Monday, January 21, 2013

How we Got Here...

UU's are uncomfortable these days with UU public theology and practice.  All the why's and whereas's are some of my interests, so come along and think about them with me.

I think that the number one thing that we have to remember is that the whole nation is emerging from a 40 year period in which all forms of liberalism were on the defensive and all forms of conservatism were ascendent, almost hegemonic.  I date this period by the highly visible markers of Presidential elections, but they only reflect what was going on below the surface in the culture as a whole.  So I start liberalism's 40 years in the desert as beginning in 1968 and ending in 2008.  So for 40 out of the 50 years there has been a UUA, it has been swimming against the tide, or even wandering in the wilderness.

To me, the era was symbolized by one story I have heard repeated so often:  UU parents remarking that their children were being disturbed and unsettled by the comments of their schoolmates that they were going to Hell.  Our children did not feel safe on the playgrounds of their school.

As fish knows not of water, UU's are barely conscious of how much the atmosphere of general hostility to liberalism has affected us.   We should talk about that for hours, connecting the dots.

If UUism was a privatized religion, consisting mostly of personal spiritual practice and withdrawal from the material world, the conservative turn in the general culture would have not been difficult for us.  But UUism is a socially engaged religion.  So it was at the point of intersection between our religion and the political/social reality that surrounded us that become the most contested point in UUism.

I would argue that almost all of the internal developments within UUism, both in local congregations and as a larger institution are the expression of differing strategies for surviving the political and cultural wilderness.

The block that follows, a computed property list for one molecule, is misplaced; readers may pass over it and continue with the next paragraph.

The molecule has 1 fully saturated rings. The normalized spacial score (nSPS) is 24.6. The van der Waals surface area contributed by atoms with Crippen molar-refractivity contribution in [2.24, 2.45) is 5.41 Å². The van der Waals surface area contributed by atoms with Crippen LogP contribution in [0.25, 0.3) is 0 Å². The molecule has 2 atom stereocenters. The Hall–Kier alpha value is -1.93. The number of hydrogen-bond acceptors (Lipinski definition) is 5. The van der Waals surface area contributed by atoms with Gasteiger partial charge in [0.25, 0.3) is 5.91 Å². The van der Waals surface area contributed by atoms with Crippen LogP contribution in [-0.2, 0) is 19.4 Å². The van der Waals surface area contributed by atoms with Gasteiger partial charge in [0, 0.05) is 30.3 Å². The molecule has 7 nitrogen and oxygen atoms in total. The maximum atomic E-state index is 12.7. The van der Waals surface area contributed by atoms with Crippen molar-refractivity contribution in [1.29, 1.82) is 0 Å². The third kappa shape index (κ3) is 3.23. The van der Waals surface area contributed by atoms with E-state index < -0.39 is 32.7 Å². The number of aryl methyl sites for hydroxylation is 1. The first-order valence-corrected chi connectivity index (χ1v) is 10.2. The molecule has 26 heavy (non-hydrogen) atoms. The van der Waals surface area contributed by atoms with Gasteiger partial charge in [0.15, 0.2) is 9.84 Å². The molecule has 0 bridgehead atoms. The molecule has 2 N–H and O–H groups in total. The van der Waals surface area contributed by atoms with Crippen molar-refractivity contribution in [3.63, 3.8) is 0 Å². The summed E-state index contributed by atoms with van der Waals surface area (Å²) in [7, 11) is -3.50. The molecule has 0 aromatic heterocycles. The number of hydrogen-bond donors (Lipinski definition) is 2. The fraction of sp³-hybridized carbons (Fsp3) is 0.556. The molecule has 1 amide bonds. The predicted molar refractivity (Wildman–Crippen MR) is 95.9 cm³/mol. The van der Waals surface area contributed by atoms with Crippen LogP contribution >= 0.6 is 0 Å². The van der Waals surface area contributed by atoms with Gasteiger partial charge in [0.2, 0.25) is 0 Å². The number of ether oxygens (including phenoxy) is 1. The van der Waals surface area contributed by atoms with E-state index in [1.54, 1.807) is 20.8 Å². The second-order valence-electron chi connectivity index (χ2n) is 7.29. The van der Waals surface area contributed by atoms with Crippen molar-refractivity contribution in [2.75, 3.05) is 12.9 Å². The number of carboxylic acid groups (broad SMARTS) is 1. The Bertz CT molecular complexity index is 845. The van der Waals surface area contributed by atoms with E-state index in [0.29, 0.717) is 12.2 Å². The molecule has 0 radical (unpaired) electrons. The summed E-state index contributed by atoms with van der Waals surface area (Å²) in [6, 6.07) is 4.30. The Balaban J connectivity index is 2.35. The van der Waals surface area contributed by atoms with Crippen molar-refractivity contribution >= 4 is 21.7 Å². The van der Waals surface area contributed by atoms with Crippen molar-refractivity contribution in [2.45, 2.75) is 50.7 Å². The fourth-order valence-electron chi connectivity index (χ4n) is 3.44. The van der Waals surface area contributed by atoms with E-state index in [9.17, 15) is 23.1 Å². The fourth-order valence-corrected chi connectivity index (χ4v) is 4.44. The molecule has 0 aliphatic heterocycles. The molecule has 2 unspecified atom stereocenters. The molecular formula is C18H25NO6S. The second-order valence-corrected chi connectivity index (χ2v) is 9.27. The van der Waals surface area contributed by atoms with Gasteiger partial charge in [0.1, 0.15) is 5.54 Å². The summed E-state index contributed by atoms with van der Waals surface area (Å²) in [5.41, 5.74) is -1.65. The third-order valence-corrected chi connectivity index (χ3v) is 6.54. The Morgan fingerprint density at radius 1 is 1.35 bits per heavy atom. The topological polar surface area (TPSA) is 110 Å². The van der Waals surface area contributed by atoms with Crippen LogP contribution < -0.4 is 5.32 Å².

Strategic responses to the wilderness moved along a polarity between accommodation and defiance.

On the one hand, we continued to uphold the main thrusts of cultural and political liberalism throughout this period, most notably making a strong commitment to GLBT equality, feminism, anti-racism, environmental activism, interfaith solidarity etc.  There are many committed UU's whose overall critique is that UU's have not been radical enough, or consistent enough and who damn us for our faint-heartedness.

On the other hand, there are the strategies of accommodation: all those impulses to respectability and inoffensiveness.  I think that our commitment to "political diversity" was a strategy of accommodation to the aggressive conservatism of the general culture.

The cost of the commitment to political diversity as a defining feature of our congregations has been to define religion, politics and culture as separate spheres of life and thought.  It has been a necessary article of faith that one can be liberal in religion, conservative in politics, elitist in culture etc.  Mix and match to your heart's content.

We, who believe that as a matter of faith, that all things are interconnected, also believe that politics and religion as so loosely connected that any combination can work.

At this point, I will not push the argument further except to ask:  how has that been working for us?

Right now, it seems that UUism is both castigated for "talking the talk, but not walking the walk."  In other words, we are inconsistent, and dilettantish in the public expression of our faith.  On the other hand, others are incensed that we seem to be "chaplains to the Democratic Party" and "tolerant of everyone but Republicans."

I am writing this on the day of Barack Obama's second Inauguration.   His election confirms my suspicion that 2008 marked the end of the cultural hegemony of conservatism in the politics and culture of the US.  Our wilderness days may be coming to an end.

It is time to consider new possibilities.




1 comment:

KJR said...

I think a worldview that doesn't have any muscular boundaries can't effectively work for justice -- nor is it really a theology. There is a faddishness that comes from having no true core. Ironically, I find that even as the culture moves in our direction it does us little good if we are not really standing up for something at our core. I think our problem may not lie so much in the recent period of conservatism as in the period before that when the Fellowship Movement and increasingly secular Humanism stripped much of our movement of any theological grounding, followed by the "do whatever" aspect of the 60's culture that made boundaries of any kind suspect.